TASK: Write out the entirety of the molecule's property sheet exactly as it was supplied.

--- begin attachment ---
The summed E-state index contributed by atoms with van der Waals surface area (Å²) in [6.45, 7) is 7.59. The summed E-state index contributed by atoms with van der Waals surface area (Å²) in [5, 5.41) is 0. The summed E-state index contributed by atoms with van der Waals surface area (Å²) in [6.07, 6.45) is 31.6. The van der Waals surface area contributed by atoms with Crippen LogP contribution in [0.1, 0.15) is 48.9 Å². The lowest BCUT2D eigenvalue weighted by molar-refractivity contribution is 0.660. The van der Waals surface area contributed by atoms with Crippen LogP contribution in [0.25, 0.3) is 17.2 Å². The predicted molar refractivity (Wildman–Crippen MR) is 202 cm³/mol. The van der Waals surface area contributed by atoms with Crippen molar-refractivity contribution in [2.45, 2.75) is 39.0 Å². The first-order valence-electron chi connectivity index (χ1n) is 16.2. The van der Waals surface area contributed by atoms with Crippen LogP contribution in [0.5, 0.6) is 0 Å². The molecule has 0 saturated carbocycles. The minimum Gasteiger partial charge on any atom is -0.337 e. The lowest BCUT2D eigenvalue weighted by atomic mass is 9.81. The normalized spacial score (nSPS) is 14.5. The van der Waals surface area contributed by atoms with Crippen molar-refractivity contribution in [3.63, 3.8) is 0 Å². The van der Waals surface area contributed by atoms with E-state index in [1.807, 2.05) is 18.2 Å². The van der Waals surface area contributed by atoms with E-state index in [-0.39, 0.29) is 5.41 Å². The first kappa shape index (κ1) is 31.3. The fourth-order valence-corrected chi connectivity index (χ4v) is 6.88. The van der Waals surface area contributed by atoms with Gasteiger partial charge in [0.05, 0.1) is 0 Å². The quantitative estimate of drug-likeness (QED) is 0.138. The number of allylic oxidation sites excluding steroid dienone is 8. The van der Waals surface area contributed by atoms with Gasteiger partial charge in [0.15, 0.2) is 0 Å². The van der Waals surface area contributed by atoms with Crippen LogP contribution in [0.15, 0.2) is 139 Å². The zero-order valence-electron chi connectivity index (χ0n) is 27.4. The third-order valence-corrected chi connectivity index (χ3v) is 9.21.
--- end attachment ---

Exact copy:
The summed E-state index contributed by atoms with van der Waals surface area (Å²) in [6.45, 7) is 7.59. The summed E-state index contributed by atoms with van der Waals surface area (Å²) in [5, 5.41) is 0. The summed E-state index contributed by atoms with van der Waals surface area (Å²) in [6.07, 6.45) is 31.6. The van der Waals surface area contributed by atoms with Crippen LogP contribution in [0.1, 0.15) is 48.9 Å². The lowest BCUT2D eigenvalue weighted by molar-refractivity contribution is 0.660. The van der Waals surface area contributed by atoms with Crippen LogP contribution in [0.25, 0.3) is 17.2 Å². The predicted molar refractivity (Wildman–Crippen MR) is 202 cm³/mol. The van der Waals surface area contributed by atoms with Crippen molar-refractivity contribution in [2.45, 2.75) is 39.0 Å². The first-order valence-electron chi connectivity index (χ1n) is 16.2. The van der Waals surface area contributed by atoms with Crippen LogP contribution in [0.5, 0.6) is 0 Å². The molecule has 0 saturated carbocycles. The minimum Gasteiger partial charge on any atom is -0.337 e. The lowest BCUT2D eigenvalue weighted by atomic mass is 9.81. The normalized spacial score (nSPS) is 14.5. The van der Waals surface area contributed by atoms with Crippen molar-refractivity contribution in [3.63, 3.8) is 0 Å². The van der Waals surface area contributed by atoms with E-state index in [1.807, 2.05) is 18.2 Å². The van der Waals surface area contributed by atoms with E-state index in [-0.39, 0.29) is 5.41 Å². The first kappa shape index (κ1) is 31.3. The fourth-order valence-corrected chi connectivity index (χ4v) is 6.88. The van der Waals surface area contributed by atoms with Gasteiger partial charge in [0.05, 0.1) is 0 Å². The quantitative estimate of drug-likeness (QED) is 0.138. The number of allylic oxidation sites excluding steroid dienone is 8. The van der Waals surface area contributed by atoms with Gasteiger partial charge in [0.15, 0.2) is 0 Å². The van der Waals surface area contributed by atoms with Crippen LogP contribution in [0.15, 0.2) is 139 Å². The zero-order valence-electron chi connectivity index (χ0n) is 27.4. The third-order valence-corrected chi connectivity index (χ3v) is 9.21.